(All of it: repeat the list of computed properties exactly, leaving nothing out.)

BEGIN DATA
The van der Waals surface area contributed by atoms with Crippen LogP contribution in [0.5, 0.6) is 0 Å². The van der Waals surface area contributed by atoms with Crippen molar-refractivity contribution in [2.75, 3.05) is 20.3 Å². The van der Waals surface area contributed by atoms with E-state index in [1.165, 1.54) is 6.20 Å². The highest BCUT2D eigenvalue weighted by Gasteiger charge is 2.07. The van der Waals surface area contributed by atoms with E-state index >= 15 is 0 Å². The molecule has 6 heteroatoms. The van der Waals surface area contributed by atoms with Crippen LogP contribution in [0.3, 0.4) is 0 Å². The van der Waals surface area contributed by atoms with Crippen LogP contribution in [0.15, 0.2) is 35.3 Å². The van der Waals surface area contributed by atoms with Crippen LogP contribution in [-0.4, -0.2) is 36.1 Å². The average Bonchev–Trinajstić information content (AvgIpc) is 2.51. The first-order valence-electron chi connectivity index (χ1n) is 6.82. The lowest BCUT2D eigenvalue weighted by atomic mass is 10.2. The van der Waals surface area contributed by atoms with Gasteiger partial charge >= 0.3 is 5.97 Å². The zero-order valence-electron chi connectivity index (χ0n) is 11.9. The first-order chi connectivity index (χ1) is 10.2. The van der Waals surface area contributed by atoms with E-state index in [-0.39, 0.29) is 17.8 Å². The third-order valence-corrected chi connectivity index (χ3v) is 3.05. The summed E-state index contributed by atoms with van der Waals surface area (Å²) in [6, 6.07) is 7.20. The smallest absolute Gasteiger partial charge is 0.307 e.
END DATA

The van der Waals surface area contributed by atoms with Crippen LogP contribution in [0.5, 0.6) is 0 Å². The van der Waals surface area contributed by atoms with Crippen molar-refractivity contribution in [2.75, 3.05) is 20.3 Å². The van der Waals surface area contributed by atoms with E-state index in [1.165, 1.54) is 6.20 Å². The highest BCUT2D eigenvalue weighted by Gasteiger charge is 2.07. The van der Waals surface area contributed by atoms with E-state index >= 15 is 0 Å². The molecule has 6 heteroatoms. The van der Waals surface area contributed by atoms with Crippen LogP contribution in [0.3, 0.4) is 0 Å². The van der Waals surface area contributed by atoms with Crippen LogP contribution in [0.15, 0.2) is 35.3 Å². The van der Waals surface area contributed by atoms with Crippen LogP contribution in [-0.4, -0.2) is 36.1 Å². The average Bonchev–Trinajstić information content (AvgIpc) is 2.51. The first-order valence-electron chi connectivity index (χ1n) is 6.82. The lowest BCUT2D eigenvalue weighted by atomic mass is 10.2. The van der Waals surface area contributed by atoms with Gasteiger partial charge >= 0.3 is 5.97 Å². The zero-order valence-electron chi connectivity index (χ0n) is 11.9. The first-order chi connectivity index (χ1) is 10.2. The van der Waals surface area contributed by atoms with E-state index in [-0.39, 0.29) is 17.8 Å². The third-order valence-corrected chi connectivity index (χ3v) is 3.05. The summed E-state index contributed by atoms with van der Waals surface area (Å²) in [6, 6.07) is 7.20. The smallest absolute Gasteiger partial charge is 0.307 e.